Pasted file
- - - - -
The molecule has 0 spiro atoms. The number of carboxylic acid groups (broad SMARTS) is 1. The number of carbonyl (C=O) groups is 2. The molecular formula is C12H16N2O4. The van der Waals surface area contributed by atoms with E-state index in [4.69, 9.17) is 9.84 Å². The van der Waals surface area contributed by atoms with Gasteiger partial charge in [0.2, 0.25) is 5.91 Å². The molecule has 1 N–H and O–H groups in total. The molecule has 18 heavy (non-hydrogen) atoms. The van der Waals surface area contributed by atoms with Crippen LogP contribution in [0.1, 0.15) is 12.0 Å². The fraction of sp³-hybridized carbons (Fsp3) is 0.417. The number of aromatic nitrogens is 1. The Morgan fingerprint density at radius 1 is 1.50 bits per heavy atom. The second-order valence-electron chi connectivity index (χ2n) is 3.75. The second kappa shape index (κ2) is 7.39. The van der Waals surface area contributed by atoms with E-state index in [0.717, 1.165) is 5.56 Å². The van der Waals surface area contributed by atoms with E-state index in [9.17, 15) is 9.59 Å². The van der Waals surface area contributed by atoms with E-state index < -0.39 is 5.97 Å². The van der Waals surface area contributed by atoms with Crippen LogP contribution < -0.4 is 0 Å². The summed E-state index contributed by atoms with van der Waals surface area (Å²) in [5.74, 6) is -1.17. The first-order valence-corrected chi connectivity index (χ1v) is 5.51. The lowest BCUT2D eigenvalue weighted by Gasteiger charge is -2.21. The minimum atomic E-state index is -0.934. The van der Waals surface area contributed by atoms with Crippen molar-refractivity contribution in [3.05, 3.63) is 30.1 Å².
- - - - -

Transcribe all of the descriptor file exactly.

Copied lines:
The molecule has 0 spiro atoms. The number of carboxylic acid groups (broad SMARTS) is 1. The number of carbonyl (C=O) groups is 2. The molecular formula is C12H16N2O4. The van der Waals surface area contributed by atoms with E-state index in [4.69, 9.17) is 9.84 Å². The van der Waals surface area contributed by atoms with Gasteiger partial charge in [0.2, 0.25) is 5.91 Å². The molecule has 1 N–H and O–H groups in total. The molecule has 18 heavy (non-hydrogen) atoms. The van der Waals surface area contributed by atoms with Crippen LogP contribution in [0.1, 0.15) is 12.0 Å². The fraction of sp³-hybridized carbons (Fsp3) is 0.417. The number of aromatic nitrogens is 1. The Morgan fingerprint density at radius 1 is 1.50 bits per heavy atom. The second-order valence-electron chi connectivity index (χ2n) is 3.75. The second kappa shape index (κ2) is 7.39. The van der Waals surface area contributed by atoms with E-state index in [0.717, 1.165) is 5.56 Å². The van der Waals surface area contributed by atoms with E-state index in [9.17, 15) is 9.59 Å². The van der Waals surface area contributed by atoms with E-state index < -0.39 is 5.97 Å². The van der Waals surface area contributed by atoms with Crippen LogP contribution < -0.4 is 0 Å². The summed E-state index contributed by atoms with van der Waals surface area (Å²) in [5.74, 6) is -1.17. The first-order valence-corrected chi connectivity index (χ1v) is 5.51. The lowest BCUT2D eigenvalue weighted by Gasteiger charge is -2.21. The minimum atomic E-state index is -0.934. The van der Waals surface area contributed by atoms with Crippen molar-refractivity contribution in [3.05, 3.63) is 30.1 Å².